But too often we limit our belief in what God can or will do in areas far beyond those He has expressly told us. We need to be careful when we say “God wouldn’t do that” or “God doesn’t act like that in the world today.” If God did miracles in days past, He can do so today. If He healed the sick and raised the dead, He has proven that He can and will act in that way. For us to flatly deny that He acts in that way today is to deny Him an ability that is His. He may choose not to act like that in our day or even in our culture, but we need to be careful with what we state He will never do (or what He will always do).
Some of the most shocking verses in the Bible come from Mark 11:23, where Jesus says, “Truly, I say to you, whoever says to this mountain, ‘Be taken up and thrown into the sea,’ and does not doubt in his heart, but believes that what he says will come to pass, it will be done for him.” Do we really believe this, or have we filed it away as metaphor or exaggeration? A similar passage is 1 John 5:14-15 which reads “And this is the confidence that we have toward him, that if we ask anything according to his will he hears us. And if we know that he hears us in whatever we ask, we know that we have the requests that we have asked of him.” God places no limits on His own ability to act in and through us. But often we impose those limits in Him.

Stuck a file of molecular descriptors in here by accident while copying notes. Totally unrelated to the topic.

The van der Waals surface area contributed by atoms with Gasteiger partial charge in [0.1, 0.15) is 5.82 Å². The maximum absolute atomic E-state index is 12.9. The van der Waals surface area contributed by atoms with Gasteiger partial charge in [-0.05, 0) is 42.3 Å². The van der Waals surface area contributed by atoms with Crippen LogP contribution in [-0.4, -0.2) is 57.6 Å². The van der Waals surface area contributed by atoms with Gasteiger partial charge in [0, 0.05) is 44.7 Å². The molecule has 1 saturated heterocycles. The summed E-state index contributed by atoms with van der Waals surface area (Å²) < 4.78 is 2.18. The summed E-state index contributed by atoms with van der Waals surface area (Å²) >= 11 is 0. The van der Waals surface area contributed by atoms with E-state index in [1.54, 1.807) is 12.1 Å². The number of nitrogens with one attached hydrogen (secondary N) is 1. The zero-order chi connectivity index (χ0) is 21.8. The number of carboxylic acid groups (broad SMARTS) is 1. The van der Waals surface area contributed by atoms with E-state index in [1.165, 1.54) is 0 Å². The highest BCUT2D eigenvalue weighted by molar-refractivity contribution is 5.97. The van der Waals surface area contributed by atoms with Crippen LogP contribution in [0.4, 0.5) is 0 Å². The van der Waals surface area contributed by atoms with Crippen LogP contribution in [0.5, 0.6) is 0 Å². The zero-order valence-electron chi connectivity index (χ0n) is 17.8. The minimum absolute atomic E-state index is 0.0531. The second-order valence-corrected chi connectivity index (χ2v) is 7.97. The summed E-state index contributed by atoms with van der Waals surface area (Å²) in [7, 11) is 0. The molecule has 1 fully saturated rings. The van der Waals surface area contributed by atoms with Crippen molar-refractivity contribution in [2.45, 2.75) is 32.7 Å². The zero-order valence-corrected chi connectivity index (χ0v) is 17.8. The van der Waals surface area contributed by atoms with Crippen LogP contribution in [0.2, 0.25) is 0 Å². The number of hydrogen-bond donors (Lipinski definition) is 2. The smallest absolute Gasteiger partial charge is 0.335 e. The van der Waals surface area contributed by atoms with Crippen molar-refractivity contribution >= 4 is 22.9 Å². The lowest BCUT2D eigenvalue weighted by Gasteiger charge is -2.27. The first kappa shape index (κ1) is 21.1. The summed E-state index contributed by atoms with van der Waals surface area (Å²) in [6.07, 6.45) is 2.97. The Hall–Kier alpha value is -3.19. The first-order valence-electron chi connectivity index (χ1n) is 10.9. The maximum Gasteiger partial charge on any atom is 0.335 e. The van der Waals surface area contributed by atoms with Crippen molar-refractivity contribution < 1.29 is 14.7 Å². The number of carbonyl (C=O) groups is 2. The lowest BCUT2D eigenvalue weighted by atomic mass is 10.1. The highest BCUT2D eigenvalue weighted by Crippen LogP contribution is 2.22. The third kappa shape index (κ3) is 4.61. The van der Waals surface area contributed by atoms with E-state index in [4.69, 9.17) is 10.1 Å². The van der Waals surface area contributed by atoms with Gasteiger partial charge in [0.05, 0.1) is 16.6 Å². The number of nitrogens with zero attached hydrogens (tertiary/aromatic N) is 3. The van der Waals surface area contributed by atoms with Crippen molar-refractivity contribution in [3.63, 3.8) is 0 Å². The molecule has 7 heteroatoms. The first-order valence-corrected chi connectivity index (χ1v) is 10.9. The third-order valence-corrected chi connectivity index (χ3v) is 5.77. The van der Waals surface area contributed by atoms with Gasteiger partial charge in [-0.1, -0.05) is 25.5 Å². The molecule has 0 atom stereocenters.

Boxing God by Knowing the Unknowable
We put God in a box when we believe we know exactly why things happen the way they do. “The secret things belong to the Lord our God, but the things that are revealed belong to us and to our children forever, that we may do all the words of this law” (Deuteronomy 29:29). The starting point of Reformed doctrine is often taught to be the depravity of man, but it really needs to begin and end with God’s sovereignty. God is overwhelmingly sovereign in this world, so that there is nothing that happens that is beyond his knowledge and control. When calamity strikes, God not only knows about it, but has in some way ordained that it should happen (yet in a way that does not make Him the author of evil). As the Shorter Catechism tells us, “The decrees of God are, his eternal purpose, according to the counsel of his will, whereby, for his own glory, he hath foreordained whatsoever comes to pass” (Question and Answer 7). Somehow, mysteriously, everything that happens brings glory to God. God has necessarily withheld from us why many things happen. Why the tsunami of 2004 had to take so many lives and destroy so many families, we do not know. And we do not know why God allowed and decreed that thousands of lives would be lost on September 11. But God does. We need to rest in our knowledge of His foreknowledge and sovereignty.